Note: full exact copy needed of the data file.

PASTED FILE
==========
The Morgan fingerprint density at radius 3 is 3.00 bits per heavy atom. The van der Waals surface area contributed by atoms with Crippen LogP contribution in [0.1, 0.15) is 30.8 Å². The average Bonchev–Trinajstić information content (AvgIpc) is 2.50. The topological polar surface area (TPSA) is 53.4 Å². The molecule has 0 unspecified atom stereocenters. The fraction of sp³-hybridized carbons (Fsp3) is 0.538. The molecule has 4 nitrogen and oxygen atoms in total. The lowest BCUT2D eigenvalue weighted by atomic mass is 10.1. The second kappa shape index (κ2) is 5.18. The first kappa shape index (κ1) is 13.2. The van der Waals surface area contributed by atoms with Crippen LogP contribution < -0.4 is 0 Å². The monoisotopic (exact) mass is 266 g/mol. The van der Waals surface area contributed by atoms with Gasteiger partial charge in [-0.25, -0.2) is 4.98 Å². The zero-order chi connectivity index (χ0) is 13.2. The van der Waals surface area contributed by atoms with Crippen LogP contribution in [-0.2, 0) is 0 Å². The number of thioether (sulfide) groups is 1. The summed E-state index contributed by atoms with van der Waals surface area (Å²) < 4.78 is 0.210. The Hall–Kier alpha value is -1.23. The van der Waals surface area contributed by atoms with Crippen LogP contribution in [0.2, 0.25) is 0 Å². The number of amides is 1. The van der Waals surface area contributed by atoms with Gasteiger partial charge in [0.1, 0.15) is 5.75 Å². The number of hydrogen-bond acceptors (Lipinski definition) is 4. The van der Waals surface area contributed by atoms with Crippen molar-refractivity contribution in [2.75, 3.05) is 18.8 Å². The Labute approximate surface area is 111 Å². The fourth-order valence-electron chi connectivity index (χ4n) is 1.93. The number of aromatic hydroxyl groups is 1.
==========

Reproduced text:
The Morgan fingerprint density at radius 3 is 3.00 bits per heavy atom. The van der Waals surface area contributed by atoms with Crippen LogP contribution in [0.1, 0.15) is 30.8 Å². The average Bonchev–Trinajstić information content (AvgIpc) is 2.50. The topological polar surface area (TPSA) is 53.4 Å². The molecule has 0 unspecified atom stereocenters. The fraction of sp³-hybridized carbons (Fsp3) is 0.538. The molecule has 4 nitrogen and oxygen atoms in total. The lowest BCUT2D eigenvalue weighted by atomic mass is 10.1. The second kappa shape index (κ2) is 5.18. The first kappa shape index (κ1) is 13.2. The van der Waals surface area contributed by atoms with Crippen LogP contribution < -0.4 is 0 Å². The monoisotopic (exact) mass is 266 g/mol. The van der Waals surface area contributed by atoms with Gasteiger partial charge in [-0.25, -0.2) is 4.98 Å². The zero-order chi connectivity index (χ0) is 13.2. The van der Waals surface area contributed by atoms with Crippen LogP contribution in [-0.2, 0) is 0 Å². The number of thioether (sulfide) groups is 1. The summed E-state index contributed by atoms with van der Waals surface area (Å²) < 4.78 is 0.210. The Hall–Kier alpha value is -1.23. The van der Waals surface area contributed by atoms with Crippen LogP contribution in [0.2, 0.25) is 0 Å². The number of amides is 1. The van der Waals surface area contributed by atoms with Gasteiger partial charge in [0.1, 0.15) is 5.75 Å². The number of hydrogen-bond acceptors (Lipinski definition) is 4. The van der Waals surface area contributed by atoms with Crippen molar-refractivity contribution in [2.75, 3.05) is 18.8 Å². The Labute approximate surface area is 111 Å². The fourth-order valence-electron chi connectivity index (χ4n) is 1.93. The number of aromatic hydroxyl groups is 1.